Friday, July 13, 2012
This is now FELA!'s fourth year on Broadway but I hadn't seen the show until earlier this week. The energy of the show is simply electrifying and the 2-1/2 hours running time passes almost too quickly. This isn't your 'traditional' Broadway play where there is a rigid separation between the cast and the audience as Sahr Ngaujah (who plays Fela) set the tone for the evening by taking the stage to a driving afrobeat and asking the audience to help with some call and response vocals (say "yeah yeah") and Ngaujah followed this by regularly engaging with the audience throughout the course of the show.
The show starts at Fela's 1978 farewell concert at the Shrine nightclub in Lagos, Nigeria. The dance floor is an exploding mixture of color, sound and movement and, over the course of the musical, Ngaujah gets the audience up on their feet as well. The music and the rhythms are addictive and require the listener to get beyond the thrusting beats to hear Fela's political and government baiting lyrics.
The storyline shifts between the past and the present as Fela is still mentally and physically recovering from a government raid on his compound that resulted in the brutal death of his mother and he is seeking guidance from his mother (in the afterlife) whether she will bless his leaving Nigeria. According to Wikipedia: "In 1977, Fela and the Afrika '70 released the album Zombie, a scathing attack on Nigerian soldiers using the zombie metaphor to describe the methods of the Nigerian military. The album was a smash hit and infuriated the government, setting off a vicious attack against [Fela's commune], during which one thousand soldiers attacked the commune. Fela was severely beaten, and his elderly mother was thrown from a window, causing fatal injuries. The Kalakuta Republic was burned, and Fela's studio, instruments, and master tapes were destroyed. Fela claimed that he would have been killed had it not been for the intervention of a commanding officer as he was being beaten. Fela's response to the attack was to deliver his mother's coffin to the Dodan Barracks in Lagos, General Olusegun Obasanjo's residence, and to write two songs, "Coffin for Head of State" and "Unknown Soldier", referencing the official inquiry that claimed the commune had been destroyed by an unknown soldier."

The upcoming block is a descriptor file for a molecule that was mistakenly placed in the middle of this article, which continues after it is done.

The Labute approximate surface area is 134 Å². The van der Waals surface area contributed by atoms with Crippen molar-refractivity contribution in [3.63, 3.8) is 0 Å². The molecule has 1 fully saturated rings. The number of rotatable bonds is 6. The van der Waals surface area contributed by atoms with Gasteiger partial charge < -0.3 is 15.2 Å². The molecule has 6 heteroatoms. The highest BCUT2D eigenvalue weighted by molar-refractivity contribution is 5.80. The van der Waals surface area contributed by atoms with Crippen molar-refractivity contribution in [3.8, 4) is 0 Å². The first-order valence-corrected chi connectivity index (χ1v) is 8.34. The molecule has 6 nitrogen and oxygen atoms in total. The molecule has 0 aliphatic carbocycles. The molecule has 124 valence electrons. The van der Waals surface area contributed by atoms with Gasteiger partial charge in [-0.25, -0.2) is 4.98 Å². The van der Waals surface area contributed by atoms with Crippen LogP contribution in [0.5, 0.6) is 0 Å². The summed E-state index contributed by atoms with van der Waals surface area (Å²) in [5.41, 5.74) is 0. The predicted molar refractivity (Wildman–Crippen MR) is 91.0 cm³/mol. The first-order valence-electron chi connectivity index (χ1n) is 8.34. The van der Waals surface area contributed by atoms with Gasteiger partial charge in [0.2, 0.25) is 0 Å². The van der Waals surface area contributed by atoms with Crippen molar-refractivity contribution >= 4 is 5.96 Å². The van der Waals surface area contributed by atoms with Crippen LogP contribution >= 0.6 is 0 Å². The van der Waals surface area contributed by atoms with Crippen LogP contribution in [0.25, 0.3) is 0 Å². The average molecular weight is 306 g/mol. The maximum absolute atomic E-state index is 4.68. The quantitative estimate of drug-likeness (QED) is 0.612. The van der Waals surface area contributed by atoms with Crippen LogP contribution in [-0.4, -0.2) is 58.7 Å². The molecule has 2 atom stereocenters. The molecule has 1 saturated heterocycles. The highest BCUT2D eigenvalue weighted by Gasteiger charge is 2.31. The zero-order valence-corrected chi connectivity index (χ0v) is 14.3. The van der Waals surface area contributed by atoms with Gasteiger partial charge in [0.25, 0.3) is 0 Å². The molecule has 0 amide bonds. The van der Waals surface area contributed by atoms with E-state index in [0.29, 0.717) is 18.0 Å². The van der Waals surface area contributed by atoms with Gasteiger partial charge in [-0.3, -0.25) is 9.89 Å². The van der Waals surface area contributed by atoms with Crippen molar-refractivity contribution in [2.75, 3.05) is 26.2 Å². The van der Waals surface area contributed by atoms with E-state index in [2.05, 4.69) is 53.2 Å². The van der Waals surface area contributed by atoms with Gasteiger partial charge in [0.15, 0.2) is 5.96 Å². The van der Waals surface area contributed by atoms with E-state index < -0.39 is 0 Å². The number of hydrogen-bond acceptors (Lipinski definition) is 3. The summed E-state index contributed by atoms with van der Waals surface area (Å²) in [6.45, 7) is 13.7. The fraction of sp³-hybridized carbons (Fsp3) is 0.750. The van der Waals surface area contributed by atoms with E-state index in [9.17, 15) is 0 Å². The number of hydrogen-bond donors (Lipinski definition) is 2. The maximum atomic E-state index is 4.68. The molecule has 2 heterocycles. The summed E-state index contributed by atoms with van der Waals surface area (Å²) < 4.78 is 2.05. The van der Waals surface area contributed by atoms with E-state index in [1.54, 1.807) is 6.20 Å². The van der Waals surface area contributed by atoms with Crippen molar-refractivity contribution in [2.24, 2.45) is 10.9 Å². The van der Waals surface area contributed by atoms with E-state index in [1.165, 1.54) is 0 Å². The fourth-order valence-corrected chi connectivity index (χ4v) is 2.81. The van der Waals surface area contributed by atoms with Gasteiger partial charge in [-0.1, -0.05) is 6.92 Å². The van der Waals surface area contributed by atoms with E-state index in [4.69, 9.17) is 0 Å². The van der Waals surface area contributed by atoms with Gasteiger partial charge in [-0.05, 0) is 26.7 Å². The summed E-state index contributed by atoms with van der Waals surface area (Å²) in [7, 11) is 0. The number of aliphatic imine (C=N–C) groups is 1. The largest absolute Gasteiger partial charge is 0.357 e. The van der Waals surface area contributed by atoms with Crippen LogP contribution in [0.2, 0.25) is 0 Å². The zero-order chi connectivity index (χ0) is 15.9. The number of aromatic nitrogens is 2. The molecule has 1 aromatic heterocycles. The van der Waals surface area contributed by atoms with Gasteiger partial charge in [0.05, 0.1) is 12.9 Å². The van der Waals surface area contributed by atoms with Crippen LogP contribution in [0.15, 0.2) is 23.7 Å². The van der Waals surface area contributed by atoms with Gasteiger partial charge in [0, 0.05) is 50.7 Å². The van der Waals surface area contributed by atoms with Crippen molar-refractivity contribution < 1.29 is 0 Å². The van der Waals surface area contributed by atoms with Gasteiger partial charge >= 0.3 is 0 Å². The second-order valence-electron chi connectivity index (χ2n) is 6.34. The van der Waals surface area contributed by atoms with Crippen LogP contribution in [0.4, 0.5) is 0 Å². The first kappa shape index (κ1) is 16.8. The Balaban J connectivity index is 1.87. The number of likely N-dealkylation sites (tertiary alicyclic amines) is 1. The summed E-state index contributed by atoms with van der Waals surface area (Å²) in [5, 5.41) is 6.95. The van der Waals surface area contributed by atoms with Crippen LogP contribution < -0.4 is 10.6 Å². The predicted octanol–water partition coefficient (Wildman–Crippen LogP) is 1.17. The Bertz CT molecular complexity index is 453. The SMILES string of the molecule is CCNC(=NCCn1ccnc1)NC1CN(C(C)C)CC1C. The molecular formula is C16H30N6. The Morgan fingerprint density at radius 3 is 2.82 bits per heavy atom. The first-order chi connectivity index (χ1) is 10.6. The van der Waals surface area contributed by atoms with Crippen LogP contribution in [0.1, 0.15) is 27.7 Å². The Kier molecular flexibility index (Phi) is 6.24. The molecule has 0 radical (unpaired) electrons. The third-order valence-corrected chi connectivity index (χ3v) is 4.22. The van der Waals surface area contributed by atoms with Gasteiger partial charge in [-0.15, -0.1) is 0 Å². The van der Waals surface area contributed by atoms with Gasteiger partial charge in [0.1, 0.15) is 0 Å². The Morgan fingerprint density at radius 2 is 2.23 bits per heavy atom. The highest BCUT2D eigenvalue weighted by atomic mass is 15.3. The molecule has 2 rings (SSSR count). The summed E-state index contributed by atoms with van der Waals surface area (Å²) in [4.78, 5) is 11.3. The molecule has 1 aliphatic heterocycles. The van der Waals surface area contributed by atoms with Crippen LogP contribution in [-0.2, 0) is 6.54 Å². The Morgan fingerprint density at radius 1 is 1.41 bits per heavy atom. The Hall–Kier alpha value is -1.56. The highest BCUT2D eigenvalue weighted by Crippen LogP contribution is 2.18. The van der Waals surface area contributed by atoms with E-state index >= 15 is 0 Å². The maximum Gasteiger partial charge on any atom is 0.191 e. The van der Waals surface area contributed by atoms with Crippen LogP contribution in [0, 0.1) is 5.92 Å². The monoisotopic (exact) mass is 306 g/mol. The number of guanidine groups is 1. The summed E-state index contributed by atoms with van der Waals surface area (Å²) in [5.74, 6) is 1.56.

Fela's life story comes out in short narratives between the song and the dance and he seems equally proud of his 200 arrests and his continual fight against the government as he is of his "bomber spliff". This is a musical tour de force and words really don't do full justice to the experience of being part of the audience and feeling the power and the passion of the music. Fela's music proves that music can be just as powerful a weapon as the soldiers' armaments.
FELA! is playing at the Al Hirschfield Theatre (302 West 45th Street, Times Square) through August 4th. As it was a full house when I saw the show last Wednesday, I would assume that tickets are going quickly.
FELA! on Broadway